I am quite puzzled by the logistic regression results with three outcome categories (0,1,2); 0 is no feelings, 1 is slightly happy, 2 is extremely happy.

I tried both (1) logistic regression and ordered the outcome (2) using ordinal logistic regression through MASS::polr

The summary from (1) looks like this:

glm(formula = FeelingOutcome ~ Dosage + Age + factor(Sex.x) + 
    factor(Race.x) + TestPeriod, family = binomial, data = TestSet, 
    na.action = "na.exclude")

Deviance Residuals: 
    Min       1Q   Median       3Q      Max  
-1.7767  -1.1058   0.6135   1.0088   2.0481  

                      Estimate Std. Error z value Pr(>|z|)  
(Intercept)          1.457e+01  1.455e+03   0.010   0.9920  
Dosage              -1.981e+00  8.145e-01  -2.433   0.0150 *
Age                  4.434e-02  2.494e-02   1.778   0.0755 .
factor(Sex.x)Male    6.504e-01  4.544e-01   1.431   0.1523  
factor(Race.x)Black -1.670e+01  1.455e+03  -0.011   0.9908  
factor(Race.x)White -1.513e+01  1.455e+03  -0.010   0.9917  
TestPeriod          -1.413e-04  1.319e-04  -1.072   0.2839  
Signif. codes:  0 ‘***’ 0.001 ‘**’ 0.01 ‘*’ 0.05 ‘.’ 0.1 ‘ ’ 1

(Dispersion parameter for binomial family taken to be 1)

    Null deviance: 146.34  on 105  degrees of freedom
Residual deviance: 130.71  on  99  degrees of freedom
  (2 observations deleted due to missingness)
AIC: 144.71

Number of Fisher Scoring iterations: 14

The statistics showed moderate significance of Dosage association with Feeling Outcome.

However, when I use ordinal logistic regression, the strange number showed:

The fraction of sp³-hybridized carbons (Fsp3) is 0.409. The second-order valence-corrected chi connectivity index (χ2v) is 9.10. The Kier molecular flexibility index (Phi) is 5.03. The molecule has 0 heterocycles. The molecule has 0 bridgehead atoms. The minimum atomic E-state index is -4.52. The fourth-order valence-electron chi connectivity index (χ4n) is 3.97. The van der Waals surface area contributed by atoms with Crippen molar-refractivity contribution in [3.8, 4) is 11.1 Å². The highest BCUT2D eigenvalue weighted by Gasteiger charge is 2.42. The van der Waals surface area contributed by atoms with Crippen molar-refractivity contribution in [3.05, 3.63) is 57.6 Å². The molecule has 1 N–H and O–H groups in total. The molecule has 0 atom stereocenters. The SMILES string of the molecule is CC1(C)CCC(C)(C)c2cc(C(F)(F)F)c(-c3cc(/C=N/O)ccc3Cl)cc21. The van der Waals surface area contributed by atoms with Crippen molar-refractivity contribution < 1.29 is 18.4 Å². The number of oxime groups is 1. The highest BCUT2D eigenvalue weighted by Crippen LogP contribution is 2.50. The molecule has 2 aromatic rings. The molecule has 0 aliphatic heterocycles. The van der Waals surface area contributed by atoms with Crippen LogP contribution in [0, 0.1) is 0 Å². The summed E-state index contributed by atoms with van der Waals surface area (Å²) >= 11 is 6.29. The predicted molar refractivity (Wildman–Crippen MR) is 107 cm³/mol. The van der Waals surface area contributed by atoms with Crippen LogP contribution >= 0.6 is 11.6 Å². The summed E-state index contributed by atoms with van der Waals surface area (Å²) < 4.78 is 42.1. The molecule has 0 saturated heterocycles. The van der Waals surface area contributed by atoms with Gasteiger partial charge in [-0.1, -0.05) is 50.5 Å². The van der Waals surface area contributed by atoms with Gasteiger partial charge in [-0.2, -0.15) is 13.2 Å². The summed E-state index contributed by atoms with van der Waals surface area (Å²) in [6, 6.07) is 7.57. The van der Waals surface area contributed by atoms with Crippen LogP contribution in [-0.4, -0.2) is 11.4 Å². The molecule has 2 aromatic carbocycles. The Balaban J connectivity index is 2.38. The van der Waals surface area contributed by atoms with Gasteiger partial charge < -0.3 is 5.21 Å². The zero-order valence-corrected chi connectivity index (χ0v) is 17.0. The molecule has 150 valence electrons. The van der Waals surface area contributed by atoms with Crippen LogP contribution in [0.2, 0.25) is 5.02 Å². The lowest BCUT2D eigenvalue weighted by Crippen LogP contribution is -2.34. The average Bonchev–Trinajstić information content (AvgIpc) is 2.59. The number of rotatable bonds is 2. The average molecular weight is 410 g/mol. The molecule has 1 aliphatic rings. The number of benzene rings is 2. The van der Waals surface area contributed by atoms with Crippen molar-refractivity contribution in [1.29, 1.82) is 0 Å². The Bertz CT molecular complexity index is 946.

TestORdinalLR <- MASS::polr(FeelingOutcome ~ Dosage + 
                                     Age + 
                                     factor(Sex.x) +
                                     factor(Race.x) + 
                                   data=TestSet, Hess = TRUE, na.action = "na.exclude")
ctable <- coef(summary(TestORdinalLR))
p_OrdiDxSHCec <- pnorm(abs(ctable[, "t value"]), lower.tail = FALSE) * 2
ctable <- cbind(ctable, "p value" = p_OrdiDxSHCec)
    > ctable
                                  Value   Std. Error      t value       p value
Dosage              -1.270935e+00 0.0948121344  -13.4047742  5.669557e-41
Age                  3.844785e-02 0.0138925651    2.7675126  5.648587e-03
factor(Sex.x)Male    1.799269e-01 0.3784498549    0.4754313  6.344796e-01
factor(Race.x)Black -1.670944e+01 0.3947162775  -42.3327766  0.000000e+00
factor(Race.x)White -1.536035e+01 0.4342894383  -35.3689268 5.131513e-274
TestPeriod          -4.578557e-05 0.0003773869   -0.1213226  9.034355e-01
0|1                 -1.432219e+01 0.0395987756 -361.6826279  0.000000e+00
1|2                 -1.365826e+01 0.1579986481  -86.4454177  0.000000e+00

I saw a whopping p-value change from 0.0150 to 5.669557e-41. Intuitively, I know I should use ordinal logistic regression, but from the results, the logistic regression seems more realistic?

Here's the data distribution (I flipped the x and y for visualization): enter image description here

  • 1
    $\begingroup$ DId you discretize the outcome somehow for your logistic regression? You didn't mention it. I would've expected it to error if you tried lgoistic regression with FeelingOutcome that has values outside of $[0,1]$. $\endgroup$
    – bdeonovic
    Commented Feb 18, 2022 at 19:59
  • 2